Secrets of a Homicide: Key Framing
Aligning 3D models with the Zapruder film
The crime scene recreation process begins by matching the speed of the limousine model to the Zapruder film.

The virtual camera is mounted at Zapruder's position and the first frame of the Zapruder film is superimposed over the scene. The view is adjusted until all fixed objects align with their virtual counterparts.

The ghosted shape of the limousine now reveals its position on the computer model of Elm Street. Using this image as a guide, the 3D limousine model is moved to the same spot, then keyed - or "locked" - into position at this specific moment in time.

The Zapruder film is advanced a short interval of time and the process is repeated until the entire limousine path is keyed into the computer. A test rendering is produced to check the speed of the model relative to the film. Lampposts along Elm Street, whose positions were triangulated to match their 1963 positions, are used as check points.

The limousine should pass each lamppost at precise intervals to match the Zapruder film. For this earliest test, all motion paths are left at linear positions. The test render shows that the 3D model's speed does not match the speed of the limousine seen in the Zapruder film. This, of course, is anticipated since the use of linear motion cannot compensate for changes in the limousine's speed as it progresses down Elm Street.

Spline motion paths are now employed to bring the limousine into line with the original film. This is mostly a matter of trial and error until a match is obtained.
adjusting the speed of the limousine
The result found the limousine decelerating immediately after Zapruder frame 223 until just after the head shot, at which point it accelerates until it disappears under the Triple Underpass. Now that the virtual limousine matches the position and motion of the presidential limousine in the Zapruder film, the process of keying the occupants can begin.

aligning Zapruder frame 225 The film is returned to the first frame showing the president and the same process used to match the limousine to the film is used to position President Kennedy (JFK) and Governor John B. Connally (JBC).

The ability to accurately position both men is directly related to the clarity of the original film. At the earliest portion of the Zapruder film, the limousine is at its farthest point from Zapruder's lens. The images of both JFK and JBC are very small in the frame and consequently distorted by film grain. As the limousine draws closer to the camera, they grow larger within the frame and therefore are distorted less by film grain.

From about Zapruder frame 240 through 360, the effect of film grain on the ability to position the occupants in the car accurately is negligible. At their farthest point from Zapruder's camera, it was possible to rotate both JFK and JBC up to 6-degrees in any direction without a perceivable mismatch with the original film. This amount of error dropped to about 4-degrees by Zapruder frame 190 and within 3-degrees by Zapruder frame 223. Therefore, the estimated margin of error lies between 3 and 6-degrees, depending on which point in the film is under discussion. The larger figure was used to calculate potential errors in plotting trajectories.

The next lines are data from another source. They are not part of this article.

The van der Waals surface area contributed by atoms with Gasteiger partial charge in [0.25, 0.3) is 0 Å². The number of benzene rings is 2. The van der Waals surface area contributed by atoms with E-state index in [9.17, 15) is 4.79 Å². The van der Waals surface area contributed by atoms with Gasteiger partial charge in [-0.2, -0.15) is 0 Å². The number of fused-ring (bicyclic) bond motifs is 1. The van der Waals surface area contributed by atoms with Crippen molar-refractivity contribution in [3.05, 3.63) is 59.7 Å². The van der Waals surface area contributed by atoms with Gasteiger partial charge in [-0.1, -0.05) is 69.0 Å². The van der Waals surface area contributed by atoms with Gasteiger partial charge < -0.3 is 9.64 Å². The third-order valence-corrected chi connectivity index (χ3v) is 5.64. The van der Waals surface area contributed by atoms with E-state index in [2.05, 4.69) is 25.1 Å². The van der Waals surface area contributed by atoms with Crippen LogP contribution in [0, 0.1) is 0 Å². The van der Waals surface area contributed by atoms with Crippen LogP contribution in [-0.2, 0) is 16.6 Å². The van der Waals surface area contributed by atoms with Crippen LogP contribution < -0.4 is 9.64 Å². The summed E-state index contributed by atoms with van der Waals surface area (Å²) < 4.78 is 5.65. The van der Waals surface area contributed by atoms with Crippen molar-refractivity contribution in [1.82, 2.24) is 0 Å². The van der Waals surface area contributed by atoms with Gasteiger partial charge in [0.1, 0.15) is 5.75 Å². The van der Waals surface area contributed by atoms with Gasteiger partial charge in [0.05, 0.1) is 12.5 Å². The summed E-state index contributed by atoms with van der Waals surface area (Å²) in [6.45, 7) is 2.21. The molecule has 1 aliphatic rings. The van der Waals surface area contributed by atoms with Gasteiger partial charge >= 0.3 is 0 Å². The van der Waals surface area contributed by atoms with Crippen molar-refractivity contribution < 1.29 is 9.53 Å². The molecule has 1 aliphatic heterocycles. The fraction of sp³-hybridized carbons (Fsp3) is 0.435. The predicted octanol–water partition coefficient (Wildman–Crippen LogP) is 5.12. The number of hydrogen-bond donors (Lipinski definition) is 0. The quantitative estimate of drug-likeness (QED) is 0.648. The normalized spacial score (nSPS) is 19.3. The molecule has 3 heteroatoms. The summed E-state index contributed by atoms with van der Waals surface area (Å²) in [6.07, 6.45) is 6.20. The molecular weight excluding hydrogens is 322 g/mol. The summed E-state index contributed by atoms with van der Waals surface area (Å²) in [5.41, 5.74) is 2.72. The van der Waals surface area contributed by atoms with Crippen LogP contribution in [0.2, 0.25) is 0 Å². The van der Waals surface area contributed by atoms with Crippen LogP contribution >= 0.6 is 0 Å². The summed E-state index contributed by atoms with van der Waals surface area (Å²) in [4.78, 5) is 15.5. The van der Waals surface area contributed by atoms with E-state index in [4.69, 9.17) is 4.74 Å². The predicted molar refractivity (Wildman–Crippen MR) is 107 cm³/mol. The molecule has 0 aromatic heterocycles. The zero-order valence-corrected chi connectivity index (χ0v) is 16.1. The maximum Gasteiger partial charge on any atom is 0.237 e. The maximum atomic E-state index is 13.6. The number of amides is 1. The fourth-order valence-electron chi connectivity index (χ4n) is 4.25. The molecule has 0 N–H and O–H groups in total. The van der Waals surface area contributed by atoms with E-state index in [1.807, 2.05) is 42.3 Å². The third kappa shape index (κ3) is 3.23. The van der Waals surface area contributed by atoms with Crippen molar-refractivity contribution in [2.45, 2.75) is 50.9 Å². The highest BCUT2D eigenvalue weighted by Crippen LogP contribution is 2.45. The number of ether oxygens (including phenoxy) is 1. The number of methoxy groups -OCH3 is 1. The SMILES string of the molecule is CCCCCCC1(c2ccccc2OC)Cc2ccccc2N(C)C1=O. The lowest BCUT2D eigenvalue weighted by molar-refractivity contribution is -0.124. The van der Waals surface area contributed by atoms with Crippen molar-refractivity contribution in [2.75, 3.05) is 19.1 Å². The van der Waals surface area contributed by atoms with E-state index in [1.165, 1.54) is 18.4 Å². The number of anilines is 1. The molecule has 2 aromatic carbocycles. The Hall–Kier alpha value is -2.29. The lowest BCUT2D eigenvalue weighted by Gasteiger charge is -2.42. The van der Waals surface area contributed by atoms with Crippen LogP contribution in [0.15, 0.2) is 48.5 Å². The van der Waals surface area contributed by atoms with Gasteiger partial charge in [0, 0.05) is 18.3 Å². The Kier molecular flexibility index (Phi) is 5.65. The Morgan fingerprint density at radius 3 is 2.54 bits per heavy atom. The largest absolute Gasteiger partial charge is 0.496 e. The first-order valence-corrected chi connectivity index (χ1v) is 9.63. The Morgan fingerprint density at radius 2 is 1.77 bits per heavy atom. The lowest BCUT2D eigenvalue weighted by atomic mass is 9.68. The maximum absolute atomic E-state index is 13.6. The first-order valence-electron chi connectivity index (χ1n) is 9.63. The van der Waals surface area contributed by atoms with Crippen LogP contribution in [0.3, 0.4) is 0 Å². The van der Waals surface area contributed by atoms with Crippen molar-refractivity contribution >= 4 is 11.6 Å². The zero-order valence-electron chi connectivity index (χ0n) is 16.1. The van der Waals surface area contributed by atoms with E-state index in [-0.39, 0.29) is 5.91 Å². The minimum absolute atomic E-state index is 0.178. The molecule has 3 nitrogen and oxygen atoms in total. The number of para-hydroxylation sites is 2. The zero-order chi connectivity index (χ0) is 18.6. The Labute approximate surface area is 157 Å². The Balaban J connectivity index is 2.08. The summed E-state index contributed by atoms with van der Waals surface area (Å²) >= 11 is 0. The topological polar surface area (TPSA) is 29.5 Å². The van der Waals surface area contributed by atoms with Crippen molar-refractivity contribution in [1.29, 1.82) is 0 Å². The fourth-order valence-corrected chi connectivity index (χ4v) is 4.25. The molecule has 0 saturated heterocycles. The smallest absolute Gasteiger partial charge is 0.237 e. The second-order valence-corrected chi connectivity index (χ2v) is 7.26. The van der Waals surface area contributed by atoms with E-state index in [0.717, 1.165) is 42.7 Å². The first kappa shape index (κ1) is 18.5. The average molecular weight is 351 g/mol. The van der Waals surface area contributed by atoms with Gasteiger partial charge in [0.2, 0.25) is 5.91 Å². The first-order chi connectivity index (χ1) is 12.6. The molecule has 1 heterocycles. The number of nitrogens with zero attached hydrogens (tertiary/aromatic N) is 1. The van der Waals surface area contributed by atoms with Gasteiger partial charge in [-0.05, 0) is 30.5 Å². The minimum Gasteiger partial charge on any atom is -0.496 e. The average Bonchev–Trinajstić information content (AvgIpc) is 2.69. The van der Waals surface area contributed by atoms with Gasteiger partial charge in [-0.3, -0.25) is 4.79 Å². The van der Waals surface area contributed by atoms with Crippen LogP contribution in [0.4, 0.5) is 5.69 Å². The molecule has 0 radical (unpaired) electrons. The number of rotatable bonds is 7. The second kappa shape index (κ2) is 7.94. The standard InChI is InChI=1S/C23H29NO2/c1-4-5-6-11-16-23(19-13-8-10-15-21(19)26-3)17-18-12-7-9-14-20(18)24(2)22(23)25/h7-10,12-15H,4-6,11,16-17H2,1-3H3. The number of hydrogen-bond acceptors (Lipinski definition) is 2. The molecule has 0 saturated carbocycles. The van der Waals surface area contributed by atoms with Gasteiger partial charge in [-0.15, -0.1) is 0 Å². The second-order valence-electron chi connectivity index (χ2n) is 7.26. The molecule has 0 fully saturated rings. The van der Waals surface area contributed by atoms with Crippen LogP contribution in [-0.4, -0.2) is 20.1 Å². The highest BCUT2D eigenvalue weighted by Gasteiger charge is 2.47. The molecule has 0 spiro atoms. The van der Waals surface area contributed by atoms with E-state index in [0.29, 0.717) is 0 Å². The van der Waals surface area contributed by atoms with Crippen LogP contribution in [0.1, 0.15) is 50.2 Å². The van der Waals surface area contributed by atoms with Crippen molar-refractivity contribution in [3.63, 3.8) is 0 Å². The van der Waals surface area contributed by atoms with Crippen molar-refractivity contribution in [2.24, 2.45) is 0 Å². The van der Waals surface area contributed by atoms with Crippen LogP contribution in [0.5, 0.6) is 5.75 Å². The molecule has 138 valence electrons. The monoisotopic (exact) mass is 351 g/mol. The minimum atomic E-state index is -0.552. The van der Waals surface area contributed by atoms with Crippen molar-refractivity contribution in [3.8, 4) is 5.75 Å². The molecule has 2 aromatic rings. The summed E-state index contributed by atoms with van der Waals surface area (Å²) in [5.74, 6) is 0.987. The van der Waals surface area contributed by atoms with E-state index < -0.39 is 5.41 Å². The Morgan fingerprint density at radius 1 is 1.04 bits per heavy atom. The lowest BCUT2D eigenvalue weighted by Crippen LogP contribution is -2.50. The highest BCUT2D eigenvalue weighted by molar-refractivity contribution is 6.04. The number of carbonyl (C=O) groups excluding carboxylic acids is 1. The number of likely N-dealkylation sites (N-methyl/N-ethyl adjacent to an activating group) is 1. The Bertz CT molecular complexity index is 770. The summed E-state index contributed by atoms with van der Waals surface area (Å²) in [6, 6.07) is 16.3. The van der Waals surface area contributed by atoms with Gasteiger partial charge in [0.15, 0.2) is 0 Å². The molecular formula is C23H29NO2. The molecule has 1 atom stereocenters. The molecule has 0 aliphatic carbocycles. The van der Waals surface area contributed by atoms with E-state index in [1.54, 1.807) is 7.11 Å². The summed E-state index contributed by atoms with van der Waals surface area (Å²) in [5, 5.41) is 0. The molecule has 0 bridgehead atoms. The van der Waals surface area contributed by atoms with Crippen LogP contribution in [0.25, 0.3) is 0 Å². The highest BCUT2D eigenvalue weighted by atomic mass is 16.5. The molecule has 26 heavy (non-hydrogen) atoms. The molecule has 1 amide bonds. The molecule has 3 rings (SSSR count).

aligning models to Zapruder frame 225

The clearest frames of the Zapruder film were sought for positioning JFK and JBC in order to minimize any errors. Key frame positions were generally placed at half-second intervals throughout the recreation, although tighter keying patterns (1-5 frame intervals) were employed during Zapruder frames 220-238, and 312-330.

The resulting animation was spot checked against the original Zapruder film to insure an accurate representation. Where "drifting" was detected, additional key frames were used to nail down the action.

It took six weeks to complete the key frame process, after which a test render was produced. The resulting animation was a computer generated "hand-held" version of the Zapruder film. In essence, the key frame process had created a motion file of Zapruder's camera in 3D space. Stepping through each frame of the animation revealed how Zapruder held his camera while trying to follow the limousine as it moved down Elm Street.

Computer view of the limo on Houston Street The next step in the animation process was to recreate the portion of the motorcade that preceded Zapruder's film - from the corner of Main and Houston Streets to Zapruder's first frame.

The process utilized was nearly identical to that described earlier. Still photographs and amateur movie films taken along this portion of the route were used to position the limousine and its occupants. A triangulation of the available amateur movie films was the basis for establishing the precise speed and position of the limousine as it traversed this pre-Zapruder film portion of the motorcade route.

The large, and often overlapping, still and motion picture record of the motorcade between Main and Houston Streets and the point at which Zapruder began filming, provided an accurate and definitive record of the positions of JFK and JBC during this pre-shooting portion of the recreation.

The final step in the animation process was to generate a smooth sequence of images. Unlike Zapruder, the computer has the ability to lock its virtual camera onto a target without the imperfections a handheld or tripod mounted camera would produce. The result is an incredibly clear and accurate view of the assassination of President Kennedy.


Secrets of a Homicide: JFK Assassination © 1995-2008 Dale K. Myers. All Rights Reserved.
Published by Oak Cliff Press, Inc., P.O. Box 608, Milford, MI 48381-0608